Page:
The above parameters were quantified in the prepared liver sections by Prof. N. Ratnatunge (pathologist Faculty of Medicine, University of Peradeniya, Sri Lanka), who was blind to the identities of the samples.

Statistical analysis

The results are expressed as Mean ± Standard Error of Mean (S.E.M). The significance of difference in the number of GST-P positive foci between the control and test groups were analyzed by the Student's t-test.


On examination of rat livers at the end of 9 months, a hepatocellular adenoma was observed in only one of the rats in group 2 (DEN + DW) (Fig (Fig1).1). However, by the end of the 16th month, overt tumours (OT) or tumour like lesions (TL) were observed visually (Fig. (Fig.2)2) in livers of all rats in this group. In contrast, no OT or TL were observed in the post-mortem, in either rats from this group 1 (DEN+ DC) or group 3 (NS + DW), even at the end of 16 months (Fig. (Fig.3),3), although the livers of group 1 animals appeared to be hyper plastic, with some adhesions.

Figure 1
Hepatocellular Adenoma 9 months after DEN + DW treatment. H & E staining (×4)
Figure 2
Hepatocellular carcinoma 16 months after DEN + DW treatment.
Figure 3
A liver from the group which received DEN + DC for 16 months.

H & E staining revealed in all rats of group 3 (NS + DW), the typical architecture expected of normal livers, even at the end of 16 months. On the other hand, H & E staining of livers of group 2 rats (DEN + DW) at the end of 9 months, revealed severe and diffused granular degeneration and cell swelling; At the end of 16 months, growing hepatocellular carcinomas were evident in livers of all rats in this group (Fig.(Fig.4).4). One of the most notable features observed in livers of this group, was the extensive angiogenesis. Although a mild to moderate degree of granular and vacuolar degeneration were observed in livers of group 1 (DEN + DC) rats at the end of 16 months, the degree of such degenerative changes, as well as angiogenesis in livers of this group, were of much less intensity than those seen in group 2 rats (Fig. (Fig.55).

Figure 4
Liver section from group 2 (DEN + DW), H & E, (×10).
Figure 5
Liver section from group 1 (DEN + DC), H & E, (×10).

As expected, silver staining revealed a normal black stained reticulin framework in livers of group 3 rats (NS + DW) throughout the experimental period. However, in group 2 (DEN + DW) animals, silver staining revealed disruption of the reticulin framework, as evident from the reduction in staining intensity in some areas. At the end of 16 months, a severe reduction of the reticulin framework was observed in rats of this group, as demonstrated by the virtual absence of silver stained reticulin fibres in the liver sections (Fig. (Fig.6).6). In contrast, in group 1 (DEN + DC) animals, at the end of 16 months of DC treatment, a return of the reticular framework towards normal was observed (Fig. (Fig.77).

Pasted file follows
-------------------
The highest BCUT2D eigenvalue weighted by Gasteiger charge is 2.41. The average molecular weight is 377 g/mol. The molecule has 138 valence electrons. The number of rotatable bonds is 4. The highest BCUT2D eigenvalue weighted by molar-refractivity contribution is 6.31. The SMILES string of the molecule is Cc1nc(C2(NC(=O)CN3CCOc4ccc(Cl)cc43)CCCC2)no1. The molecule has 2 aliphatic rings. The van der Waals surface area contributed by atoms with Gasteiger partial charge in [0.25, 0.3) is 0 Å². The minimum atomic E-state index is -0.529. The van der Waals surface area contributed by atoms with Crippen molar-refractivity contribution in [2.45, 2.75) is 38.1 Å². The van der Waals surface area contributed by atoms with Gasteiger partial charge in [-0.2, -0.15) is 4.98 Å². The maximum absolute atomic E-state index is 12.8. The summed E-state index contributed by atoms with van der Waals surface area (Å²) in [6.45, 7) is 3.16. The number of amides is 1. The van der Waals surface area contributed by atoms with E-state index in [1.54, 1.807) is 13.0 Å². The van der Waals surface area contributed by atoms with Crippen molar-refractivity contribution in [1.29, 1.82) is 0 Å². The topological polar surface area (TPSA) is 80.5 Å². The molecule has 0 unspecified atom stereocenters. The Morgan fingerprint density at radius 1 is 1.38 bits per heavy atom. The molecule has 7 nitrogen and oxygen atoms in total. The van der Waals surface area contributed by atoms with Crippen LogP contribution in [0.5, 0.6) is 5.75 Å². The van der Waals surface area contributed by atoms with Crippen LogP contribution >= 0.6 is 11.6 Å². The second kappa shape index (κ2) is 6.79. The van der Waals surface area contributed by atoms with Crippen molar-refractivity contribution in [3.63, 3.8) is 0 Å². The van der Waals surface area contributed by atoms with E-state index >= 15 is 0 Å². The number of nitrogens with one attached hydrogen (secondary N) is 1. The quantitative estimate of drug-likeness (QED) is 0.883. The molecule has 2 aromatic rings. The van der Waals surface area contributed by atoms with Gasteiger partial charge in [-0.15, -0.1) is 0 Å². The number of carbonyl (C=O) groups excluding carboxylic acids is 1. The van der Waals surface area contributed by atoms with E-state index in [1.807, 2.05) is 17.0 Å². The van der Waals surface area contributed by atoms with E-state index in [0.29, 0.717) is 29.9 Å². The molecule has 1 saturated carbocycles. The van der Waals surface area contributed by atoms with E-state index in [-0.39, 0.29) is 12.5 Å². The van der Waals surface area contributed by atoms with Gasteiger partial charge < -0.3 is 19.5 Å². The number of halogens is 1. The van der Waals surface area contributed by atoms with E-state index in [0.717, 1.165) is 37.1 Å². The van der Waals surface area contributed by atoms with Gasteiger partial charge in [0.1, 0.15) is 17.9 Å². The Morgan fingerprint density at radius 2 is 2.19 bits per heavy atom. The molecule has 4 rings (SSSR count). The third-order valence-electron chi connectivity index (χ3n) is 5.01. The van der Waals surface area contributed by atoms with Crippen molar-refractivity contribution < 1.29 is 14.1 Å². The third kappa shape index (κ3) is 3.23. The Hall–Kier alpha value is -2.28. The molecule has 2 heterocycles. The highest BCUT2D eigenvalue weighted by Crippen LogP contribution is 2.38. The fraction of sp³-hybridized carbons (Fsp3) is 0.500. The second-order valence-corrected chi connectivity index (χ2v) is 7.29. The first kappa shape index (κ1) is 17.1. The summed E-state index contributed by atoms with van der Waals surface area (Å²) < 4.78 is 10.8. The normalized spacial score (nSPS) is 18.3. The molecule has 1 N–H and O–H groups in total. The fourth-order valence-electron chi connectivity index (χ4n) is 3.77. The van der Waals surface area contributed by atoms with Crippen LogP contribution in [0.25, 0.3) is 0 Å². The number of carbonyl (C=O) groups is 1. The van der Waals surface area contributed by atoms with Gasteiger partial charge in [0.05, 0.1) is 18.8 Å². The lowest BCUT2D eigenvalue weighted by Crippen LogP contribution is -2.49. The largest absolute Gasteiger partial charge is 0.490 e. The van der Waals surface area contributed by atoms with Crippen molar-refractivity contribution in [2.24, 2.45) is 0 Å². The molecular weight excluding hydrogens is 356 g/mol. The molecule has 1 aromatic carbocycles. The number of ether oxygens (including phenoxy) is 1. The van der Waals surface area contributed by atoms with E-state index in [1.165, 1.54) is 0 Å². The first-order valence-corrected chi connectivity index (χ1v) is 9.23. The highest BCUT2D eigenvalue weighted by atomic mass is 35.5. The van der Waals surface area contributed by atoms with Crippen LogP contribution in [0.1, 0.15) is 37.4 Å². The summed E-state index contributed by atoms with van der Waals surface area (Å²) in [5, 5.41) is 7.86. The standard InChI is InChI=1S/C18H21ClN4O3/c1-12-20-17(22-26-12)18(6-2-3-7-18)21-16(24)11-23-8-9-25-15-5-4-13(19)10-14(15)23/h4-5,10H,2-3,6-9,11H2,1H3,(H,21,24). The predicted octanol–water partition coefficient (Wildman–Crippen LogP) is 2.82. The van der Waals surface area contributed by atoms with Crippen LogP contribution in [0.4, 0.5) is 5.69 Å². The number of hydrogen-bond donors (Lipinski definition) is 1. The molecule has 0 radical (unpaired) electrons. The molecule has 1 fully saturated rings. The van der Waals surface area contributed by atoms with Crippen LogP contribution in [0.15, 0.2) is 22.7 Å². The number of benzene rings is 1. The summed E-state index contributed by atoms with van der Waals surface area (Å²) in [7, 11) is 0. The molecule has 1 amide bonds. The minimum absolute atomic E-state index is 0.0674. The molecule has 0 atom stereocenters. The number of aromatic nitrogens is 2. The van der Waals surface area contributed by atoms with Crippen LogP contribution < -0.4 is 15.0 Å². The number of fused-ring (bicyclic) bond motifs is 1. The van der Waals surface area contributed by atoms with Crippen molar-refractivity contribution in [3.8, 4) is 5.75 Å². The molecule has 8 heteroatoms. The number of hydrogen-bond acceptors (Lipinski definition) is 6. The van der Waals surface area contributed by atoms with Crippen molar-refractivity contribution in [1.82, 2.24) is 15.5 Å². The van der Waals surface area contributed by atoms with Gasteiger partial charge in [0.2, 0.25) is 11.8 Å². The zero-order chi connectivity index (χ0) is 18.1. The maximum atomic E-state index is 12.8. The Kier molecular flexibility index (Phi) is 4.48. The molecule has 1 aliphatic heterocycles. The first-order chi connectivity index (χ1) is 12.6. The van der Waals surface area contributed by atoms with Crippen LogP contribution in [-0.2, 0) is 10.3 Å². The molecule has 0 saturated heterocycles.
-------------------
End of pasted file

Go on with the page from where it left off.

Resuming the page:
Figure 6
Sweet's Silver staining of group 2 liver section (×40).
Figure 7
Sweet's Silver staining of group 1 liver section (×40).

Further support for the development of hepatocellular carcinomas in group 2 (DEN + DW) rats, was obtained by PAS staining. Thus, in these animals, positive staining of similar intensity was observed in liver sections exposed to this stain, both with and without diastase (Fig. (Fig.8).8). However, in livers of group 1 rats (DEN + DC), PAS staining without diastase was positive while PAS staining with diastase was negative.

Figure 8
PAS staining with diastase, group 2 (×40).

As demonstrated in the previous short- term investigation by Iddamaldeniya et al [1], immunohistochemical staining revealed large areas of GST-P positive foci in livers of groups 2 rats (DEN +DW), but not in rats of group 3 (NS + DW). In group 1 rats (DEN + DC), in comparison to livers of group 2 (DEN + DW) animals, there was a significant reduction (P < 0.05) in the number of GST-P positive foci (Fig (Fig99).

Figure 9
Effects of a decoction treatment for 16 months on number of DEN-mediated GST-P positive foci in Wistar rats. Group 1: DEN + Decoction. Group 2: DEN + Distilled water. Group 3: Normal saline + Distilled water


An increasing number of investigations are being conducted worldwide, to discover natural products that can suppress or prevent the process of carcinogenesis [9-12] and [13]. Research on plants have not only confirmed the presence of potential anticancer components in many plants used traditionally for the treatment of cancer, but also helped in the identification of compounds with anticancer activity from non-traditionally used plants, that have subsequently been developed into clinically useful drugs [14] and [15].